Conwy Lodge Park

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Hidden Gems of the Welsh Countryside: Rural Areas & Villages

Wales is full of bustling seaside resorts and fun attractions for the entire family, but what if you just want to escape into nature and avoid the most touristy places?

Once again, this unique country won’t disappoint you.

Here are some peaceful rural areas and smaller villages that you can use as a base for unforgettable walks, hikes, or visits to local landmarks.

7 villages and rural areas in Wales to switch off from the outside world

1. Beddgelert

With its old bridge and charming stone-and-slate houses, Beddgelert is considered one of the most picturesque villages in Wales.

You can discover its local legends and association with the folk tale of Gelert, the faithful hound, as well as visit its grave.

Because it’s surrounded by forests and nature, Beddgelert is the perfect starting point for several walks, including that to Aberglaslyn Pass, a charming narrow gorge, and Dinas Emrys, a wooded hillock where a red dragon is still said to live.

You can also visit the Sygun Copper Mine, dating back to the Victorian era.

2. Llandeilo

Just outside the Brecon Beacon, Llandeilo is a strategic village from which you can begin a variety of hikes and visits to nearby monuments.

We especially recommend discovering Llandyfeisant Church, a small stone building with a Medieval background, and the skeletal remains of Talley Abbey, founded in the 12th century.

Carreg Cennen Castle is also a must: its dramatic ruins tower from the top of a rocky outcrop that overlooks the river.

As for hikes, head to Garn Goch, a hill on the Brecon Beacon that used to be a major settlement site during the Iron Age.

3. RSPB Gwenffrwd-Dinas Nature Reserve

Covering over 600 hectares of both upland and woodland, this reserve is a paradise for birdwatchers and anyone looking to plunge themselves into nature.

You’ll find an alder and oak forest that’s also full of picturesque bluebells in springtime, babbling rivers, moors, and wildflowers.

Follow the circular Dinas Trail to reach Twm Sion Cati’s cave, the legendary hiding place of a folklore figure considered the Welsh Robin Hood.

4. Tintern

This small village is full of history, from its stone pubs to the evocative ruins of Tintern Abbey, dating all the way back to the 12th century.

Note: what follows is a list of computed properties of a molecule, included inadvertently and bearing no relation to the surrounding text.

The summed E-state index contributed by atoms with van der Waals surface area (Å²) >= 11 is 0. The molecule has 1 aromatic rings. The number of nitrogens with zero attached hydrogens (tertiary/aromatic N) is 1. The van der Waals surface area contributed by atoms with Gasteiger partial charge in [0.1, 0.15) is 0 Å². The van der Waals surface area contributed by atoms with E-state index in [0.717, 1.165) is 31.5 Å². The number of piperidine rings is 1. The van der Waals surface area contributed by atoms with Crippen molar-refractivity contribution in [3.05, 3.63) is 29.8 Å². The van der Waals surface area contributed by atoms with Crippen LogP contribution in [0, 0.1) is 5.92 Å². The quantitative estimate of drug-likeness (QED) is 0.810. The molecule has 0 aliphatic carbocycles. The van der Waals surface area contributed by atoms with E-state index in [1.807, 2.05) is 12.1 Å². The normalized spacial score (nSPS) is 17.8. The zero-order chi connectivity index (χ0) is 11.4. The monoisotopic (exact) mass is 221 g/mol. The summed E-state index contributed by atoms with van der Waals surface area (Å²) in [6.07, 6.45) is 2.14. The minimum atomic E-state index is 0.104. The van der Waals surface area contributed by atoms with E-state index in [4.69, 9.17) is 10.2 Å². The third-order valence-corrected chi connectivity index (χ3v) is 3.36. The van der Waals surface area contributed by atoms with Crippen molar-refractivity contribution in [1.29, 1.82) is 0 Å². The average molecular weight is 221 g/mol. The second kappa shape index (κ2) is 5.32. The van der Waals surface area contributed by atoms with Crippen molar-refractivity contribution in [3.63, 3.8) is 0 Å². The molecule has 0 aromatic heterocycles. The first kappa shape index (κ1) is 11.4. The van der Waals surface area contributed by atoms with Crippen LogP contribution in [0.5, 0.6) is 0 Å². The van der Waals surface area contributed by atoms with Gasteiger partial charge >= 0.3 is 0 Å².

The rural landscapes all around it are even more breathtaking: low hills, pine woods, and tranquil farmlands.

And have your camera ready when you get to the Devil’s Pulpit, a limestone rock viewpoint right above the River Wye.

5. St. Fagans

You’d never know that you’re so close to Cardiff when you head to this quiet village!

Visiting St. Fagans is like travelling back in time. Amongst the stops that you must absolutely add to your itinerary is St. Fagans Castle, an Elizabethan manor with impressive grounds, fountains, a rosary, and an Italian Garden. It even includes the renowned St. Fagans National Museum of History, an open-air section with a tannery, mills, a farm, and a chapel.

The surroundings of this village are popular amongst hikers thanks to the stunning countryside. Be sure to follow the Ely Trail along the river, too.

6. Aberffraw

While the island of Anglesey is undeniably one of the most popular tourist destinations in Wales, it also includes some more secluded and rural areas.

The village of Aberffraw, located right by the river, is one of them. As well as being only a short drive from the beach, it’s known for the Aberffraw Heritage Walk, a 6.3-mile loop peppered with a variety of scenic views, from maritime landscapes to churches.

And why not pop to the boutique craft cidery of Jaspels, whilst you’re there?

7. Tremadog

The birthplace of Lawrence of Arabia, Tremadog is a small village in Gwynedd, right on the edge of the Snowdonia National Park.

This obviously makes it an ideal spot to avoid busy touristy locations while still being able to head to this mountainous area whenever you want.

You should also make the most of the Coed Tremadog National Nature Reserve, with its volcanic cliffs, mossy woodlands, and a lake.

Choosing a holiday lodge in an idyllic park

Instead of trying to cram too many places into a short holiday, how about being able to return to a charming rural part of Wales as often as you wish?

When you invest in a holiday lodge, you get a home away from home that you can also use as a base for many more days out in different parts of the country.

At Conwy Lodge Park, you’ll be plunged into a tranquil setting right by the river estuary, full of trees, greenery, and relaxing views.

At the same time, you’re only a short drive from the historical and bustling town of Conwy as well as other popular destinations, so you’re basically getting the best of both worlds.

Browse our range of luxury lodges, or get in touch to arrange a viewing.